It was Real Madrid once again as they overcame city rivals Atletico Madrid for their 11th Champions League title at the legendary San Siro stadium in Milan. This was their second win in three seasons against the same opponent and was achieved via penalties 5-3.
The game was expected to be tense and lived up to its expectations. Sergio Ramos who has great memories from the 2014 final against Atletico put Real Madrid ahead after 15 minutes. Jan Oblak in the Atletico goal who otherwise had a great tournament was beaten easily.
It was all Madrid in the first half as Diego Simeone men struggled to impress at both ends. Though Cristiano Ronaldo had a quiet outing by his lofty standards, Toni Kroos and Casemiro pulled the strings for Real Madrid.
But Atletico is never a side that folds up without a fight. True to their name, Simeone’s men fought back with purpose in the second half. Pepe gifted them a golden chance by fouling Fernando Torres in the penalty area. Unfortunately for Ateltico, Antoine Griezmann missed from the spot, which proved costly for them in the final analysis.
Madrid could have easily doubled up their lead inside the last 20 minutes through various chances to Karim Benzema, Gareth Bale and Ronaldo. Juanfran made a pin-point pass for half-time substitute Yannick Carrasco who scored his first Champions League goal of this campaign. This goal in the 79th minute levelled things for Atletico.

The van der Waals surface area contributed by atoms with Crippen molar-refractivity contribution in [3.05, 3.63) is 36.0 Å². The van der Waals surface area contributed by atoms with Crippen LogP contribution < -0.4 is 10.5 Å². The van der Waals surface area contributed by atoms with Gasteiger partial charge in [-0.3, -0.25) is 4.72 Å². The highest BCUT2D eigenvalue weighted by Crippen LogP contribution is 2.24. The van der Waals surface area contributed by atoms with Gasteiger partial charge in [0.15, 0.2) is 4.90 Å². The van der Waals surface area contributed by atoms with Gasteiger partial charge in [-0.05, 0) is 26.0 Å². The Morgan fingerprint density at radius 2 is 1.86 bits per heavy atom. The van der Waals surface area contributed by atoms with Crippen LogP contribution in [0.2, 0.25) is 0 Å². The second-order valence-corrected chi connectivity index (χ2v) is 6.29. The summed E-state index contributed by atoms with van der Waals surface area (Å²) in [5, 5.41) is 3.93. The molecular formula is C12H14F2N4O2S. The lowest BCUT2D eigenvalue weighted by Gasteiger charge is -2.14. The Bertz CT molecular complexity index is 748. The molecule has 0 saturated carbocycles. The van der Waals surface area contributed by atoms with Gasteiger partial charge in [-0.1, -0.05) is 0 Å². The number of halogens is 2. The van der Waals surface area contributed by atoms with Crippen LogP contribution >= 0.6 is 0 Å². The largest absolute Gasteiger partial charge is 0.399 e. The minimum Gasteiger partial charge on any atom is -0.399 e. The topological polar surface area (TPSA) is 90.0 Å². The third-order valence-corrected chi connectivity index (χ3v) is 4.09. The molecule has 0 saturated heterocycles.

The game then meandered towards extra time with both sides spurning chances to earn the lead. Even in the extra time, there was nothing to separate the sides and for the first time since 2012, the UEFA Champions League was being decided on penalties.
Real Madrid was the first team to take the penalties and were successful with their first four penalties. For Atletico, the first three successful conversions kept them in pace with their bitter rivals. But, Juanfran hit the post with their fourth penalty handing Madrid the initiative. Ronaldo converted the fifth penalty for Madrid leading the team and its supporters into frenzy.
This win is Madrid’s 11th on the grand European stage having won six European trophies in the 1950s and 60s before annexing five titles once it was rebranded Champions League.
With this victory, Madrid manager Zinedine Zidane joined a select group of professionals who have won the Champions League both as a player and manager. The victory is all the more incredible for the Frenchman who replaced Rafael Benitez in January.
For his counterpart Simeone, this is a bitter pill to swallow. After coming second to his bitter city rivals in 2014, he would have expected his feisty side to come up trumps this time round.